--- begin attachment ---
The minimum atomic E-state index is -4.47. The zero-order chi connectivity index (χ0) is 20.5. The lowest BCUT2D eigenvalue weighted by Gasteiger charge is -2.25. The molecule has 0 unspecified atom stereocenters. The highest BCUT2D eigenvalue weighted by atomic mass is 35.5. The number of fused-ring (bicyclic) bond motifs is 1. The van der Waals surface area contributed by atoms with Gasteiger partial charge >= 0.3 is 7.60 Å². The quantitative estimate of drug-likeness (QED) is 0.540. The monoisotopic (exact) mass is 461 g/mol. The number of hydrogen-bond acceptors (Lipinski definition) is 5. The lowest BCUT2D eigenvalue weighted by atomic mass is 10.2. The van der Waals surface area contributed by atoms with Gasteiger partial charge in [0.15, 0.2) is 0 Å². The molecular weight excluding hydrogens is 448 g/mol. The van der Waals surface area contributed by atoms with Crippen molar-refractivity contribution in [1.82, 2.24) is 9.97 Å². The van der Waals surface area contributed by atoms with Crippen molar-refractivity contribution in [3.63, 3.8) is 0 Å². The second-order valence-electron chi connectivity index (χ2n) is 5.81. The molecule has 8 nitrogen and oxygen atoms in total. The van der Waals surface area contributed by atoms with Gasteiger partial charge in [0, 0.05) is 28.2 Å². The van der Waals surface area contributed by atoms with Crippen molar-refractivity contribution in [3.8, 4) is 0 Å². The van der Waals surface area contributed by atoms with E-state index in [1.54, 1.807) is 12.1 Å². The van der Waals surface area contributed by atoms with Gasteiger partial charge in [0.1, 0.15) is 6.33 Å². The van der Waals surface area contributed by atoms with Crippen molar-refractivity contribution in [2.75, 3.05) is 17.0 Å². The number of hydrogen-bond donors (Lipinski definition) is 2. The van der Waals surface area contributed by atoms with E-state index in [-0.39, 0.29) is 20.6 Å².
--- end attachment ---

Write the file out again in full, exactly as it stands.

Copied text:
The minimum atomic E-state index is -4.47. The zero-order chi connectivity index (χ0) is 20.5. The lowest BCUT2D eigenvalue weighted by Gasteiger charge is -2.25. The molecule has 0 unspecified atom stereocenters. The highest BCUT2D eigenvalue weighted by atomic mass is 35.5. The number of fused-ring (bicyclic) bond motifs is 1. The van der Waals surface area contributed by atoms with Gasteiger partial charge >= 0.3 is 7.60 Å². The quantitative estimate of drug-likeness (QED) is 0.540. The monoisotopic (exact) mass is 461 g/mol. The number of hydrogen-bond acceptors (Lipinski definition) is 5. The lowest BCUT2D eigenvalue weighted by atomic mass is 10.2. The van der Waals surface area contributed by atoms with Gasteiger partial charge in [0.15, 0.2) is 0 Å². The molecular weight excluding hydrogens is 448 g/mol. The van der Waals surface area contributed by atoms with Crippen molar-refractivity contribution in [1.82, 2.24) is 9.97 Å². The van der Waals surface area contributed by atoms with Crippen molar-refractivity contribution in [3.63, 3.8) is 0 Å². The second-order valence-electron chi connectivity index (χ2n) is 5.81. The molecule has 8 nitrogen and oxygen atoms in total. The van der Waals surface area contributed by atoms with Gasteiger partial charge in [0, 0.05) is 28.2 Å². The van der Waals surface area contributed by atoms with Crippen molar-refractivity contribution in [3.8, 4) is 0 Å². The van der Waals surface area contributed by atoms with E-state index in [1.54, 1.807) is 12.1 Å². The van der Waals surface area contributed by atoms with Gasteiger partial charge in [0.1, 0.15) is 6.33 Å². The van der Waals surface area contributed by atoms with Crippen molar-refractivity contribution in [2.75, 3.05) is 17.0 Å². The number of hydrogen-bond donors (Lipinski definition) is 2. The van der Waals surface area contributed by atoms with E-state index in [-0.39, 0.29) is 20.6 Å².